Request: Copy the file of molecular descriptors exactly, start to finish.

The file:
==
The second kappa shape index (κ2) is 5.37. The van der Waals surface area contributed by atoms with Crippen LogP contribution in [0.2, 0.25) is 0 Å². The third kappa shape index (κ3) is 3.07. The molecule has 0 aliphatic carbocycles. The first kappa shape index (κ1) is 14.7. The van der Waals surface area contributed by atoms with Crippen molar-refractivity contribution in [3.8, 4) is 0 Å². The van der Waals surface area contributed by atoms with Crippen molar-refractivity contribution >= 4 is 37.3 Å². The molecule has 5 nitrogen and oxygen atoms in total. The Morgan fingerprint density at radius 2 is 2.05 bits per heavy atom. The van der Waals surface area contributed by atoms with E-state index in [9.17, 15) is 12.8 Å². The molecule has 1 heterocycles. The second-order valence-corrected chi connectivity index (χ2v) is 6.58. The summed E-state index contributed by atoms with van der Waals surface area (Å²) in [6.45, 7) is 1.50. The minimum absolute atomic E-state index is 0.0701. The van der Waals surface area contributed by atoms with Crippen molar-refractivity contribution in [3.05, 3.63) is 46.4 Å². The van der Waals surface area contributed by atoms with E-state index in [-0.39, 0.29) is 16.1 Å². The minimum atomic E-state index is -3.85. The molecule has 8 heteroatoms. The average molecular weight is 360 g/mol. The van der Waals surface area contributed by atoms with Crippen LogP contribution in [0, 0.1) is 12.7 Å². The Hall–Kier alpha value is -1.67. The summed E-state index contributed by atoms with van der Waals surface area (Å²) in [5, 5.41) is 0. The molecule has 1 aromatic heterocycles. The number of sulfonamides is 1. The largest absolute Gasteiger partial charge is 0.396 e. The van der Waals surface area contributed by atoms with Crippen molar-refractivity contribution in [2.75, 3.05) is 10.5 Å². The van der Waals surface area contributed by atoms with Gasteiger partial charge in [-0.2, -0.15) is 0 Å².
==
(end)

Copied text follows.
The second kappa shape index (κ2) is 5.37. The van der Waals surface area contributed by atoms with Crippen LogP contribution in [0.2, 0.25) is 0 Å². The third kappa shape index (κ3) is 3.07. The molecule has 0 aliphatic carbocycles. The first kappa shape index (κ1) is 14.7. The van der Waals surface area contributed by atoms with Crippen molar-refractivity contribution in [3.8, 4) is 0 Å². The van der Waals surface area contributed by atoms with Crippen molar-refractivity contribution >= 4 is 37.3 Å². The molecule has 5 nitrogen and oxygen atoms in total. The Morgan fingerprint density at radius 2 is 2.05 bits per heavy atom. The van der Waals surface area contributed by atoms with E-state index in [9.17, 15) is 12.8 Å². The molecule has 1 heterocycles. The second-order valence-corrected chi connectivity index (χ2v) is 6.58. The summed E-state index contributed by atoms with van der Waals surface area (Å²) in [6.45, 7) is 1.50. The minimum absolute atomic E-state index is 0.0701. The van der Waals surface area contributed by atoms with Crippen molar-refractivity contribution in [3.05, 3.63) is 46.4 Å². The van der Waals surface area contributed by atoms with E-state index in [-0.39, 0.29) is 16.1 Å². The minimum atomic E-state index is -3.85. The molecule has 8 heteroatoms. The average molecular weight is 360 g/mol. The van der Waals surface area contributed by atoms with Crippen LogP contribution in [0, 0.1) is 12.7 Å². The Hall–Kier alpha value is -1.67. The summed E-state index contributed by atoms with van der Waals surface area (Å²) in [5, 5.41) is 0. The molecule has 1 aromatic heterocycles. The number of sulfonamides is 1. The largest absolute Gasteiger partial charge is 0.396 e. The van der Waals surface area contributed by atoms with Crippen molar-refractivity contribution in [2.75, 3.05) is 10.5 Å². The van der Waals surface area contributed by atoms with Gasteiger partial charge in [-0.2, -0.15) is 0 Å².